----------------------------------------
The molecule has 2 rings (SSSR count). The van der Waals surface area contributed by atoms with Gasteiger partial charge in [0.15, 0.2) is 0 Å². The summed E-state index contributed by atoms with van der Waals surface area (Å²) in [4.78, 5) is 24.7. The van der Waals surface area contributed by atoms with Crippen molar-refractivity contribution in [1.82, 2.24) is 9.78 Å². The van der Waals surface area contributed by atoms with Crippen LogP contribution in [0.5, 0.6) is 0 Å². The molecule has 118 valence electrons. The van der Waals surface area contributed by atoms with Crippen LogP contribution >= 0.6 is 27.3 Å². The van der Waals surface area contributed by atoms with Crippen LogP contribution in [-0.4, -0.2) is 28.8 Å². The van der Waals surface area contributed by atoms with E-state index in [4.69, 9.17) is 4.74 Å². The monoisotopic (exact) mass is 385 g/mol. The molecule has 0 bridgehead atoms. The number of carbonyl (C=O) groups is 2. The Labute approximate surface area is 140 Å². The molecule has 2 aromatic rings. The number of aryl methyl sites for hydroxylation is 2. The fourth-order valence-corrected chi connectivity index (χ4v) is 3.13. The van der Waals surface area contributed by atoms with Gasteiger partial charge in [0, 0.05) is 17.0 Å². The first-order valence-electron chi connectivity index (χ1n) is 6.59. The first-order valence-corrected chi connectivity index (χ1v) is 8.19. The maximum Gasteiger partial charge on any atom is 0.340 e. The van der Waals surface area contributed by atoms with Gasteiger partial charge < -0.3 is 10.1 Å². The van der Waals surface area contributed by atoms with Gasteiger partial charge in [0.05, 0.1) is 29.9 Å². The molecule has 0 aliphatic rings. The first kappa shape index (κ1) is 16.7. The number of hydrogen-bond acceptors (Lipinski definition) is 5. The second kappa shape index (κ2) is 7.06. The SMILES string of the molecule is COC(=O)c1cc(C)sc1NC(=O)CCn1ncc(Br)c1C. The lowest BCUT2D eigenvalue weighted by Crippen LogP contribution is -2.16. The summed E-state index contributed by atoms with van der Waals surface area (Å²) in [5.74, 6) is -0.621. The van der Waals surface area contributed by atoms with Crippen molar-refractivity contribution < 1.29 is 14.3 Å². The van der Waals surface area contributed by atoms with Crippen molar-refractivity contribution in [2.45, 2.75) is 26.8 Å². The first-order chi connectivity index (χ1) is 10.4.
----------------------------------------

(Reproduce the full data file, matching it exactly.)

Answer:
The molecule has 2 rings (SSSR count). The van der Waals surface area contributed by atoms with Gasteiger partial charge in [0.15, 0.2) is 0 Å². The summed E-state index contributed by atoms with van der Waals surface area (Å²) in [4.78, 5) is 24.7. The van der Waals surface area contributed by atoms with Crippen molar-refractivity contribution in [1.82, 2.24) is 9.78 Å². The van der Waals surface area contributed by atoms with Crippen LogP contribution in [0.5, 0.6) is 0 Å². The molecule has 118 valence electrons. The van der Waals surface area contributed by atoms with Crippen LogP contribution >= 0.6 is 27.3 Å². The van der Waals surface area contributed by atoms with Crippen LogP contribution in [-0.4, -0.2) is 28.8 Å². The van der Waals surface area contributed by atoms with E-state index in [4.69, 9.17) is 4.74 Å². The monoisotopic (exact) mass is 385 g/mol. The molecule has 0 bridgehead atoms. The number of carbonyl (C=O) groups is 2. The Labute approximate surface area is 140 Å². The molecule has 2 aromatic rings. The number of aryl methyl sites for hydroxylation is 2. The fourth-order valence-corrected chi connectivity index (χ4v) is 3.13. The van der Waals surface area contributed by atoms with Gasteiger partial charge in [0, 0.05) is 17.0 Å². The first-order valence-electron chi connectivity index (χ1n) is 6.59. The first-order valence-corrected chi connectivity index (χ1v) is 8.19. The maximum Gasteiger partial charge on any atom is 0.340 e. The van der Waals surface area contributed by atoms with Gasteiger partial charge < -0.3 is 10.1 Å². The van der Waals surface area contributed by atoms with Gasteiger partial charge in [0.05, 0.1) is 29.9 Å². The molecule has 0 aliphatic rings. The first kappa shape index (κ1) is 16.7. The number of hydrogen-bond acceptors (Lipinski definition) is 5. The second kappa shape index (κ2) is 7.06. The SMILES string of the molecule is COC(=O)c1cc(C)sc1NC(=O)CCn1ncc(Br)c1C. The lowest BCUT2D eigenvalue weighted by Crippen LogP contribution is -2.16. The summed E-state index contributed by atoms with van der Waals surface area (Å²) in [5.74, 6) is -0.621. The van der Waals surface area contributed by atoms with Crippen molar-refractivity contribution < 1.29 is 14.3 Å². The van der Waals surface area contributed by atoms with Crippen molar-refractivity contribution in [2.45, 2.75) is 26.8 Å². The first-order chi connectivity index (χ1) is 10.4.